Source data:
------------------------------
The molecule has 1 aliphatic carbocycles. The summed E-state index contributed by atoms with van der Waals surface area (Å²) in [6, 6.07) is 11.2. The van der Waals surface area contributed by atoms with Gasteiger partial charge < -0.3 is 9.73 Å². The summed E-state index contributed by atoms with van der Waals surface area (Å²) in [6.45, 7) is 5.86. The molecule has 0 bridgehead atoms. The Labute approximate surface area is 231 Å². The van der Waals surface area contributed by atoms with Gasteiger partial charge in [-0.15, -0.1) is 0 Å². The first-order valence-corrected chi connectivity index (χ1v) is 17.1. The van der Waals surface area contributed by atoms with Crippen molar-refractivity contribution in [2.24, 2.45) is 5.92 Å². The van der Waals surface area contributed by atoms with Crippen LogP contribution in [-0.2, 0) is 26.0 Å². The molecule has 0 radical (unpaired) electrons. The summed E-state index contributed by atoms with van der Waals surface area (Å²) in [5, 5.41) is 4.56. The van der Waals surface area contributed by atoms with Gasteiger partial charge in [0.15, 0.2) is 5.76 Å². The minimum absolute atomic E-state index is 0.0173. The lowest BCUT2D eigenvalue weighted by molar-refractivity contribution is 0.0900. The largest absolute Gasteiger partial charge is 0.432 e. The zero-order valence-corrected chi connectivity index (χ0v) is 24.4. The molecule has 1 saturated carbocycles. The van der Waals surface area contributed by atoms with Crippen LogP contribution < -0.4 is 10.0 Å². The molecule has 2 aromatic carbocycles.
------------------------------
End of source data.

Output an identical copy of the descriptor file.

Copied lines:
The molecule has 1 aliphatic carbocycles. The summed E-state index contributed by atoms with van der Waals surface area (Å²) in [6, 6.07) is 11.2. The van der Waals surface area contributed by atoms with Gasteiger partial charge < -0.3 is 9.73 Å². The summed E-state index contributed by atoms with van der Waals surface area (Å²) in [6.45, 7) is 5.86. The molecule has 0 bridgehead atoms. The Labute approximate surface area is 231 Å². The van der Waals surface area contributed by atoms with Gasteiger partial charge in [-0.15, -0.1) is 0 Å². The first-order valence-corrected chi connectivity index (χ1v) is 17.1. The van der Waals surface area contributed by atoms with Crippen molar-refractivity contribution in [2.24, 2.45) is 5.92 Å². The van der Waals surface area contributed by atoms with Crippen LogP contribution in [-0.2, 0) is 26.0 Å². The molecule has 0 radical (unpaired) electrons. The summed E-state index contributed by atoms with van der Waals surface area (Å²) in [5, 5.41) is 4.56. The van der Waals surface area contributed by atoms with Gasteiger partial charge in [0.15, 0.2) is 5.76 Å². The minimum absolute atomic E-state index is 0.0173. The lowest BCUT2D eigenvalue weighted by molar-refractivity contribution is 0.0900. The largest absolute Gasteiger partial charge is 0.432 e. The zero-order valence-corrected chi connectivity index (χ0v) is 24.4. The molecule has 1 saturated carbocycles. The van der Waals surface area contributed by atoms with Crippen LogP contribution < -0.4 is 10.0 Å². The molecule has 2 aromatic carbocycles.